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Flags, Symbols, & Currencies of Hungary

Hungary’s flag, which was officially adopted on May 23, 1957, consists of three horizontal bands of red, white, and green colors from the top to bottom respectively. The three colors have been present historically ever since 1608 during the coronation ceremony of Mathias II of Hungary and later coronations of other leaders. The three colors also date further back to the 13th century when they were commonly used by the monarchs. Due to their importance in the history of Hungary, the three colors are also used in the nation’s coat of arms, which has an illustration of the crown of St. Stephen and a double cross. St. Stephen was the first Christian king of Hungary and is regarded as the nation's founder. The overall design is modeled after the French Tricolore, has a height to width proportion of 1:2.

Symbolism in the Hungarian Flag

The symbolism of the colors on the national flag of Hungary varies depending on who you ask. For example, some people associate red color with strength while others associate it with the blood that was spilled for the country. White equates to faithfulness for some while others attribute it to freedom. The green means hope for some people while others associate it with the green and lush vegetation of Hungary.

However, according to the Constitution of Hungary, which has been in use since January 1, 2012, the red stands for strength, the white stands for fidelity, and the green symbolizes hope. This constitution is not explicit in the ratio of the width to the length. The only law that mentions the ratio is a law from 1957, which states that merchant vessels at sea should fly the tricolor with a width to length ratio of 2:3. More recently, there is a government decree from 2000, which has not been included in any official document, which states the width to length ratio for flags flying around government buildings should be 1:2.


The current tricolor first emerged as a symbol of national sovereignty during the campaigns against the Habsburgs from 1848 to 1849. Unfortunately, the rebellion in Hungary was squashed and the Austrian Emperor declared the tricolor illegal. However, the tricolor was declared legal and the official flag of the nation after the 1867 Compromise. At that time, the flag’s design was slightly different as it also featured an illustration of the Kossuth coat of arms, which was also known as the minor arms.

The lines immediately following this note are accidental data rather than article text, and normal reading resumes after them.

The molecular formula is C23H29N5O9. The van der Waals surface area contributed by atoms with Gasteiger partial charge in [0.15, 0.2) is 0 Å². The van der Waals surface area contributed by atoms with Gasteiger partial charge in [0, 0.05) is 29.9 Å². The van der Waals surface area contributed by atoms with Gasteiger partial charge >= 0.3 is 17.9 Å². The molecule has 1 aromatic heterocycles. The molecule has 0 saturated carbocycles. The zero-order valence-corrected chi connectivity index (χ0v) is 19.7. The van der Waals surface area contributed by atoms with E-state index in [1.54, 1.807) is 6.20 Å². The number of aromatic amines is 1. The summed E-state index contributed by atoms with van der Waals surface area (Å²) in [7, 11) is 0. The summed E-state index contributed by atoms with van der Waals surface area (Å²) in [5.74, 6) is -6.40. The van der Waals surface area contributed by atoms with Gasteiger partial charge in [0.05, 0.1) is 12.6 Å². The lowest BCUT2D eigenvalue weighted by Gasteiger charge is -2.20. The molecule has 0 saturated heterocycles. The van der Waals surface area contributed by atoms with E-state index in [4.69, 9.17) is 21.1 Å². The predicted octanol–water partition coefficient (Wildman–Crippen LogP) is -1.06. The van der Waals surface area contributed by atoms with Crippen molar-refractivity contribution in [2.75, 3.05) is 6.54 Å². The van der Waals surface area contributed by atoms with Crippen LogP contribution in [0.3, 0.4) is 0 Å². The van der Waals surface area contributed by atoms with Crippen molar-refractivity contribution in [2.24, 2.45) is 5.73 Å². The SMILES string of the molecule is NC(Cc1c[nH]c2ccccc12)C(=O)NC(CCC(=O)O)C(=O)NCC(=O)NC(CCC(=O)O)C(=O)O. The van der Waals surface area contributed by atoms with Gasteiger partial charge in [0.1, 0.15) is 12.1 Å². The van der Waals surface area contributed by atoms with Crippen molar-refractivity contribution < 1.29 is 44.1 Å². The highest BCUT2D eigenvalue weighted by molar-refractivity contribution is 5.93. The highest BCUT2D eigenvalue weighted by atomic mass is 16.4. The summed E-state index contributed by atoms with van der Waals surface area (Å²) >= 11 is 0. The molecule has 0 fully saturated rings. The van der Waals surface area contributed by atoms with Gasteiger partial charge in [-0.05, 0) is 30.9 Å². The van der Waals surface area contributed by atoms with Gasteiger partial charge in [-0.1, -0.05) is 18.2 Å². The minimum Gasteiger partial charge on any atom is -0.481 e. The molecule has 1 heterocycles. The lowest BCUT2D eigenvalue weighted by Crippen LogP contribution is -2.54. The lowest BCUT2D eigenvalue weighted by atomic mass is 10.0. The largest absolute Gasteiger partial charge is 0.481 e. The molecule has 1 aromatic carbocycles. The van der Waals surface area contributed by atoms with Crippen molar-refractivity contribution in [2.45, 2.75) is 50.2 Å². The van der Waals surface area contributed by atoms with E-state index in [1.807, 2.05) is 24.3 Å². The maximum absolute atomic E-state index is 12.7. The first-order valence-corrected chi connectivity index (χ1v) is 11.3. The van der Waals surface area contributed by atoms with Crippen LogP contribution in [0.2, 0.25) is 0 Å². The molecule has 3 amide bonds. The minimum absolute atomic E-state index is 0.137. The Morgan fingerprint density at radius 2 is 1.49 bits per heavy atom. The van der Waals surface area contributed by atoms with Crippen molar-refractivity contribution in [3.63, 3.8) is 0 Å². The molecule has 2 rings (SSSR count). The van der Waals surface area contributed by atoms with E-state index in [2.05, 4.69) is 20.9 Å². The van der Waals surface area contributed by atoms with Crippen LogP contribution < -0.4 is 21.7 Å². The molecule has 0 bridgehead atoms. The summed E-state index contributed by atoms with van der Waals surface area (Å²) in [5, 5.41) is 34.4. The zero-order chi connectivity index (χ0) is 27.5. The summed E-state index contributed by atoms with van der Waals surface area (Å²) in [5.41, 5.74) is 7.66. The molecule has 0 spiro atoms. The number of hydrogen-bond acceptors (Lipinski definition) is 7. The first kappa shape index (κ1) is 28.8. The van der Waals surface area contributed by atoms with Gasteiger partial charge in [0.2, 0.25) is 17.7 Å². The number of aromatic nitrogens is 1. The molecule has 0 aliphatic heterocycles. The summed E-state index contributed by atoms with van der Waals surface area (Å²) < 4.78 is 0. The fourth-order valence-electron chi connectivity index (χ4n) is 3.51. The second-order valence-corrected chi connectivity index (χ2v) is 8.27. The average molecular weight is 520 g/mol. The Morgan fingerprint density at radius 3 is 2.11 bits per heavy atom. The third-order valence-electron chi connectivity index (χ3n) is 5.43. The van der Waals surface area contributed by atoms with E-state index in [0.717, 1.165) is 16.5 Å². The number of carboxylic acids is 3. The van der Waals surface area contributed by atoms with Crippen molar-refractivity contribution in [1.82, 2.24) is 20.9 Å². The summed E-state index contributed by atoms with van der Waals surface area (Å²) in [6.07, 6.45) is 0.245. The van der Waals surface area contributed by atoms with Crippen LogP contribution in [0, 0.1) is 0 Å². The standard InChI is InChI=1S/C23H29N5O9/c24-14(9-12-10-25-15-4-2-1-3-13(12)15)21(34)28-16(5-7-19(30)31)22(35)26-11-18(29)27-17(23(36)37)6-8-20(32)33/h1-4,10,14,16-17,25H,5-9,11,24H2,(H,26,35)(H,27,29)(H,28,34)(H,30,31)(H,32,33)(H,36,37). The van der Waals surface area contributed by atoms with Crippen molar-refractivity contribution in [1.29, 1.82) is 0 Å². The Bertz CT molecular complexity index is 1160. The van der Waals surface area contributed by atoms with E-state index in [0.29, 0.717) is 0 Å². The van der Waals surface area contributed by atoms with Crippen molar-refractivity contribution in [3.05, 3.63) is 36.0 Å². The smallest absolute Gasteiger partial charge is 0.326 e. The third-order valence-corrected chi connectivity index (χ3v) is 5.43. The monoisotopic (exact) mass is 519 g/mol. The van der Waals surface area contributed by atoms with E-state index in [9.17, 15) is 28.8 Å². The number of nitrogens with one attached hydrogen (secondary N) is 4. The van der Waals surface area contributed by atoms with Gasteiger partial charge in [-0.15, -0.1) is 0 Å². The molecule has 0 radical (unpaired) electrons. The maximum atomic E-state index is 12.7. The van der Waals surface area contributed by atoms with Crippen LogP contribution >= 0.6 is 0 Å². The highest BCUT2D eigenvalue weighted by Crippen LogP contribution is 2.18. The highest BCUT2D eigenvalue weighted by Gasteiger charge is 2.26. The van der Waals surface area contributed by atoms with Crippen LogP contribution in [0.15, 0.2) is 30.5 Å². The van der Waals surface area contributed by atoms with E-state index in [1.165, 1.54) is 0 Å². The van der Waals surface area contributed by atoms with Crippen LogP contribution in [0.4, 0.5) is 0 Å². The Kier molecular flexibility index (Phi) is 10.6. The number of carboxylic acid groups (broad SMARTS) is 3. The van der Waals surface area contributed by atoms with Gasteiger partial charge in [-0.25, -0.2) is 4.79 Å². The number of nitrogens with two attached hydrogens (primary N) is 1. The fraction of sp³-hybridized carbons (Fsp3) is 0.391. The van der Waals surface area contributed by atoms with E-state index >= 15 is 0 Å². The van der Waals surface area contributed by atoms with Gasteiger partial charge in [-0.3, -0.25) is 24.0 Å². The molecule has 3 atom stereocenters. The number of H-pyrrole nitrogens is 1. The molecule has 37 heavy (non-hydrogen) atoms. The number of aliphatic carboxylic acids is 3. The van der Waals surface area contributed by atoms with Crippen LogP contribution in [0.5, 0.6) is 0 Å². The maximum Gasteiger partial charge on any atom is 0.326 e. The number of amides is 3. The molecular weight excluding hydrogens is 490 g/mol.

Following the end of the Habsburg Empire in 1918, the period between 1918 and 1920 was difficult on the nation and some changes were made to the flag. Perhaps the biggest change was observed during the short-lived Hungarian Soviet Republic, which used a banner of solid red. This republic lasted for only four-and-a-half months.

In the following years, until 1945, the tricolor design with the minor arms was used although the version without the minor arms was also in use. Minor modifications were made to the flag between 1946 and 1949 as well as 1949 when it was replaced by a red star. However, all of this changed in 1957 during the Stalinist restoration that saw the official flag change to the current tricolor without the coat of arms.

Historical Flags of Hungary

Flag of the Kingdom of Hungary

Flag of the Kingdom of Hungary from 1896 to 1915.
Flag of the Kingdom of Hungary from 1896 to 1915.

Flag of the short-lived Hungarian People's Republic

Flag of the short-lived Hungarian People's Republic, used between 1918–1919 under the rule of Károlyi
Flag of the short-lived Hungarian People's Republic, used between 1918–1919 under the rule of Károlyi.

Flag of the Hungarian Soviet Republic

Flag of the Hungarian Soviet Republic, used briefly in 1919.
Flag of the Hungarian Soviet Republic, used briefly in 1919.

Flag of the Hungarian People's Republic

Flag of the Hungarian People's Republic, used between 1949 and 1956,
Flag of the Hungarian People's Republic, used between 1949 and 1956,

Symbols of Hungary

National Coat of Arms of Hungary

Although Hungary's coat of arms dates back to the Middle Ages, it was officially reinstated as the national coat of arms on July 3, 1990, after the communist rule came to an end. The coat of arms consists of a shield split into two halves, and the Holy Crown resting on top. The right side of the shield (the sinister) contains a double cross inside of a small golden crown, both of which sit on top of three green hills. The hills represent the Tatra, Matra and Fatra ranges. The left side (the dexter) contains alternating red and silver stripes (four each).

National Anthem

  • Anthem Title: Himnusz
  • Music composer: Ferenc Erkel
  • Lyricist: Ferenc Kölcsey
  • Date of Adoption: 1949

The national anthem of Hungary, known as Himnusz (Hymn), was written by Ferenc Kölcsey in 1823. However, the music was composed by Ferenc Erkel in 1844. The anthem is like a prayer for the nation and starts with request to God to help the nation. 

Himnusz (Hungarian)

Isten, áldd meg a magyart

Jó kedvvel, bőséggel,

Nyújts feléje védő kart,

Ha küzd ellenséggel;

Bal sors akit régen tép,

Hozz rá víg esztendőt,

Megbűnhődte már e nép

A múltat s jövendőt!

Őseinket felhozád

Kárpát szent bércére,

Általad nyert szép hazát

Bendegúznak vére.

S merre zúgnak habjai

Tiszának, Dunának,

Árpád hős magzatjai


Értünk Kunság mezein

Ért kalászt lengettél,

Tokaj szőlővesszein

Nektárt csepegtettél.

Zászlónk gyakran plántálád

Vad török sáncára,

S nyögte Mátyás bús hadát

Bécsnek büszke vára.

Hajh, de bűneink miatt

Gyúlt harag kebledben,

S elsújtád villámidat

Dörgő fellegedben,

Most rabló mongol nyilát

Zúgattad felettünk,

Majd töröktől rabigát

Vállainkra vettünk.

Hányszor zengett ajkain

Ozmán vad népének

Vert hadunk csonthalmain

Győzedelmi ének!

Hányszor támadt tenfiad

Szép hazám, kebledre,

S lettél magzatod miatt

Magzatod hamvvedre!

Bújt az üldözött, s felé

Kard nyúlt barlangjában,

Szerte nézett s nem lelé

Honját a hazában,

Bércre hág és völgybe száll,

Bú s kétség mellette,

Vérözön lábainál,

S lángtenger fölette.

Vár állott, most kőhalom,

Kedv s öröm röpkedtek,

Halálhörgés, siralom

Zajlik már helyettek.

S ah, szabadság nem virúl

A holtnak véréből,

Kínzó rabság könnye hull

Árvánk hő szeméből!